to "what’s the probability that Fred picked bowl #1, given that he has a plain cookie?” Thus, to relate to our
      previous explanation, the event A is that Fred picked bowl #1, and the event B is that Fred picked a plain cookie.
      To compute Pr(A|B), we first need to know:
Pr(A), or the probability that Fred picked bowl #1 regardless of any other information. Since Fred is treating both bowls
      equally, it is 0.5.
Pr(B), or the probability of getting a plain cookie regardless of any information on the bowls. In other words, this is the
      probability of getting a plain cookie from each of the bowls. It is computed as the sum of the probability of getting a
      plain cookie from a bowl multiplied by the probability of selecting this bowl. We know from the problem statement
      that the probability of getting a plain cookie from bowl #1 is 0.75, and the probability of getting one from bowl #2 is
      0.5, and since Fred is treating both bowls equally the probability of selecting any one of them is 0.5. Thus, the
      probability of getting a plain cookie overall is 0.75×0.5 + 0.5×0.5 = 0.625.
Pr(B|A), or the probability of getting a plain cookie given that Fred has selected bowl #1. From the problem statement,
      we know this is 0.75, since 30 out of 40 cookies in bowl #1 are plain.
Given all this information, we can compute the probability of Fred having selected bowl #1 given that he got a plain
      cookie, as such:




As we expected, it is more than half.


11/17/2011                                                                                                                37
     Application To Task At Hand
English Phrase Generator produces word sequences
  according to probability distribution P(w)
English Pronouncer probabilistically assigns a set of
  pronunciations to word sequence, according to P(p|w)
Given pronunciation p, find word sequence that maximizes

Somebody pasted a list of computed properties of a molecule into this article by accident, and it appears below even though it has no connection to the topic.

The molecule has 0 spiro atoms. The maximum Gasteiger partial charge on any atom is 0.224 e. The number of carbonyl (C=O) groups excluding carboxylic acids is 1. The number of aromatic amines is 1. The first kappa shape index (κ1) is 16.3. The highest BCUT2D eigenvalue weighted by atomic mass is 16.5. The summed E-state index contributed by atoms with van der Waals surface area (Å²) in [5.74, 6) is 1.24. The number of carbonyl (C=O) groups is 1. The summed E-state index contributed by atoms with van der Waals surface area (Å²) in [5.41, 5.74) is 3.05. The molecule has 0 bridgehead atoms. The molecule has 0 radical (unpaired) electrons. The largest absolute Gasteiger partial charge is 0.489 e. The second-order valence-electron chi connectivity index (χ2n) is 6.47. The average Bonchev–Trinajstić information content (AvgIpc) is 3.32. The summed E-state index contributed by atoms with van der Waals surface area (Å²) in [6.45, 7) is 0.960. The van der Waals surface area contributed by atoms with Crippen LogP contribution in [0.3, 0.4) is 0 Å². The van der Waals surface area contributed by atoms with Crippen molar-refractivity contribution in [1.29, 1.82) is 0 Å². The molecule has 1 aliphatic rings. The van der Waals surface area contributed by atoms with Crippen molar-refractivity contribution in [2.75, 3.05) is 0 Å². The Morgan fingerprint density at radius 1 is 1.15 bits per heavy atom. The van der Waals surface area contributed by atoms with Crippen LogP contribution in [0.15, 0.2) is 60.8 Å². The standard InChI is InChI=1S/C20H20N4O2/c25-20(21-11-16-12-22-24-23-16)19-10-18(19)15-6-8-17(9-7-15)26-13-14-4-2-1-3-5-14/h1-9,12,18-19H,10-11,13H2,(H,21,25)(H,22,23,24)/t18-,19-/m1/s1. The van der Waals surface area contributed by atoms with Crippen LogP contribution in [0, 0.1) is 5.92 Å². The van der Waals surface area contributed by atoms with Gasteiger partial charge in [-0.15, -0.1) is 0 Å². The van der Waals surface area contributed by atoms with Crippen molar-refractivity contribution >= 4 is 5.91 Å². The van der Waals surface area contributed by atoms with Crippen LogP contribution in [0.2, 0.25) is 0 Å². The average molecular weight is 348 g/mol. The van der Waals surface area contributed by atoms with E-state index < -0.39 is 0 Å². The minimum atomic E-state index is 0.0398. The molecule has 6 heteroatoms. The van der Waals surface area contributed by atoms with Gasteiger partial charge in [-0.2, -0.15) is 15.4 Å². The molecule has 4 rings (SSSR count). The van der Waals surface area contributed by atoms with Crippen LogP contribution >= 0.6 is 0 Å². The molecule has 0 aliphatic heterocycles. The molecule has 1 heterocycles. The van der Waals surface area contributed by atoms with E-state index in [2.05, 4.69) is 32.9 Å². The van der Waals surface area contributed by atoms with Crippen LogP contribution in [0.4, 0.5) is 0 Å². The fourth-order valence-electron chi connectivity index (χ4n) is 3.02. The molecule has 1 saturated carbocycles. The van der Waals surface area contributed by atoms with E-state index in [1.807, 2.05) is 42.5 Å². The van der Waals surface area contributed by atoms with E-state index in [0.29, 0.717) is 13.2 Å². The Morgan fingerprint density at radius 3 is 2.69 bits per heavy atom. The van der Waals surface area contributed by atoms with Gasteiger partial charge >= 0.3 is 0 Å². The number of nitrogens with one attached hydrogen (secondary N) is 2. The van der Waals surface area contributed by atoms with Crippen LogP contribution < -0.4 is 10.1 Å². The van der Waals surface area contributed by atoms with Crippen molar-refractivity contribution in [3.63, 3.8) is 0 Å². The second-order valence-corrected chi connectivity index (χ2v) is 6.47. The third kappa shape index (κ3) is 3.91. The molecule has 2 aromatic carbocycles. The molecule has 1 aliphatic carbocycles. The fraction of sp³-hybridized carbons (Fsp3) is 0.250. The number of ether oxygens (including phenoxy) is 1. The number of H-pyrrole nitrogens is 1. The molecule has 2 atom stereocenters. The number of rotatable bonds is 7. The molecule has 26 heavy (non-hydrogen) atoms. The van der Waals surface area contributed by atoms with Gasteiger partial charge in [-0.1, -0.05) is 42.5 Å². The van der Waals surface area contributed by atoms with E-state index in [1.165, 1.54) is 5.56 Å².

P(w|p)
Based on Bayes’ Rule: P(w|p) = P(p|w) * P(w) / P(p)
But P(p) will be the same regardless of the specific word
  sequence, so can just search for word sequence that
  maximizes P(p|w) * P(w), which are the two distributions
  we just modeled


11/17/2011                                               38
       Five Probability Distributions
Extending this notion, built 5 probability distributions

1.       P(w) – generates written English word sequences
2.       P(e|w) – pronounces English word sequences
3.       P(j|e) – converts English sounds into Japanese sounds
4.       P(k|j) – converts Japanese sounds into katakana writing
5.       P(o|k) – introduces misspellings caused by OCR

Parallels 5 steps above
1.        English phrase is written
2.        Translator pronounces it in English
3.        Pronunciation modified to fit Japanese sound inventory
4.        Sounds are converted into katakana
5.        Katakana is written

Given katakana string o observed by OCR, we wish to maximize:
P(w) * P(e|w) * P(j|e) * P(k|j) * P(o | k)                         over all e, j, k

Why? Lets say have e and want to determine most probable w given e – that is, P(w|e), would maximize P(w) * P(e|w) /
         P(e)
Let us say had j and want to get most probable e given j – that is, P(e|j), would maximize P(e) * P(j|e).
Note that while usually we ignore the divisor, here we maintain it. P(e) / P(e) = 1
And so on for each in turn.



11/17/2011                                                                                                       39
    Implementation of the probability
             distributions
P(w) as WFSA (weighted finite state acceptor), others as
  WFST (transducers)
WFSA = state transition diagram with both symbols and
  weights on the transitions, such that some transitions
  more likely than others
WFST = the same, but with both input and output symbols
Implemented composition algorithm to yield P(x|z) from
  models P(x|y) and P(y|z), treating WFSAs simply as
  WFST with identical input and output
Yields one large WFSA, and use Djikstra’s shortest path
  algorithm to extract most probable one
No pruning, use Viterbi approximation, searching best path
  through WFSA rather than best sequence

11/17/2011                                               40
  First Model – Word Sequences
• “ice cream” > “ice crème” > “aice kreme”
• Unigram scoring mechanism which multiplies
  scores of known words and phrases in a
  sequence
• Corpus: WSJ corpus + online English name
  list + online gazeteer of place names
• Should really e.g. ignore auxiliaries and favor
  surnames. Approximate by removing high
  frequency words

11/17/2011                                          41
Model 2 – Eng Word Sequences 
     Eng Sound Sequences
•   Use English phoneme inventory
    from CMU Pronunciation
    Dictionary, minus stress marks

•   40 sounds: 14 vowel sounds, 25
    consonant sounds (e.g. K, HH, R),
    additional symbol PAUSE

•   Dictionary has 100,000 (125,000)
    word pronunciation

•   Used top 50,000 words because